Much of the Book of Exodus conveys suffering and frustration, rebellion and disillusionment. Even B’shalach, one of the most festive portions, expresses discontent. Not long after celebrating with the magnificent poetry of the Song of the Sea (which Cantor Lori Corrsin skillfully discussed in her 2008 commentary on B’shalach) and the choreography of Miriam’s Dance, the people “grumbled against Moses.” This was their first in a series of post-liberation constant complaints. Time and time again, the Israelites force Moses into the unenviable position of having to defend God. God becomes the satisfier of physical needs while the Israelites are now a grumbling and quarrelsome people, behaving in a manner befitted spoiled children.

The victory over Amalek empowers the Israelites. Moses becomes the embodiment of strength and success over adversity. It is somewhat curious that there is no mention of the Israelites ever questioning that they would vanquish Amalek in light of how often they questioned Moses regarding sustenance.

Biblical scholar Avivah Zornberg asserts that B’shalach is an important transition in the relation between the Israelites and God, as channeled through Moses:

No longer miracles — but song and prayer. As he models prayer, Moses’ hands no longer hold the staff, imperiously outstretched over sky, land and sea. His hands are empty, they quiver beseechingly with the weight of flesh; they create faith in the hearts of the people.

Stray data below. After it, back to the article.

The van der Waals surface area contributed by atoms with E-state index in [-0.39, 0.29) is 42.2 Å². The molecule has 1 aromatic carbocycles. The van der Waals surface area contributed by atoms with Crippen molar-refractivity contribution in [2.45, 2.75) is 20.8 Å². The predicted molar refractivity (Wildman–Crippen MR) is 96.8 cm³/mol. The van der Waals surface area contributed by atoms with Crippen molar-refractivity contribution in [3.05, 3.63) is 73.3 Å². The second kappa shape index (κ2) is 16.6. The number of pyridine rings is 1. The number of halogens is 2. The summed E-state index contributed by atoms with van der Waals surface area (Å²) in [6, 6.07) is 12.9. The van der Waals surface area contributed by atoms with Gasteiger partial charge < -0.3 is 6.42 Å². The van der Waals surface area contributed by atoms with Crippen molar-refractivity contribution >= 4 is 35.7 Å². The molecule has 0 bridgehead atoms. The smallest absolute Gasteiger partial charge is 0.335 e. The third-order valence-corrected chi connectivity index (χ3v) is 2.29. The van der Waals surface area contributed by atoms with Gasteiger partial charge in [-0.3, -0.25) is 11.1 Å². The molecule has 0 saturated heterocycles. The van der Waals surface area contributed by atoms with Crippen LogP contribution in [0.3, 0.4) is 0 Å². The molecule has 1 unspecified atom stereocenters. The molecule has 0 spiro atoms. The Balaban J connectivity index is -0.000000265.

The contemporary Israeli poet Rivka Miriam, known for cleverly enmeshing biblical narratives into her poetry, offers a tender treatment of this scene in And All the People Were Seeing the Sounds:

Then Moses spread his hands
toward them,
veined as if not yet raised to protect them during war,
and the voices came to his hands
and rested on them as on a large canopy
and Moses’ hands were heavy.

I always have thought it ironic that, although our ancestors were told to “blot out” the memory of Amalek, we continue to remember and recall Amalek each time we read this and, of course, on Purim when we recite the M’gillat Esther. Haman is referred to as the Agagite, connecting him to Agag, the king of the Amalekites. We also remember Amalek on Shabbat Zachor, the second of the four special Sabbaths preceding Pesach, when we read Samuel 15:1-23. Here God commands King Saul to avenge the actions of Amalek by destroying humans and animals. Saul, however, cannot carry out this order he believes to be disproportionately cruel to innocents. In a sense, his behavior reflects the antithesis of the Amalekite action. However, he pays dearly for his failure to carry our God’s command. His ethical stance and compassion cost him his kingship.

It is no simple matter to forget a memory. The commandment to “blot out” Amalek then must be understood to imply the total extermination, both physically and historically, of Amalek as punishment for their slaughter of innocents. In contrast to Amalek, now forced off the historical stage, God constantly demonstrates compassion to his people. We testify to the triumph of the Israelites over those who would seek destruction. This is a familiar echo of our unique history.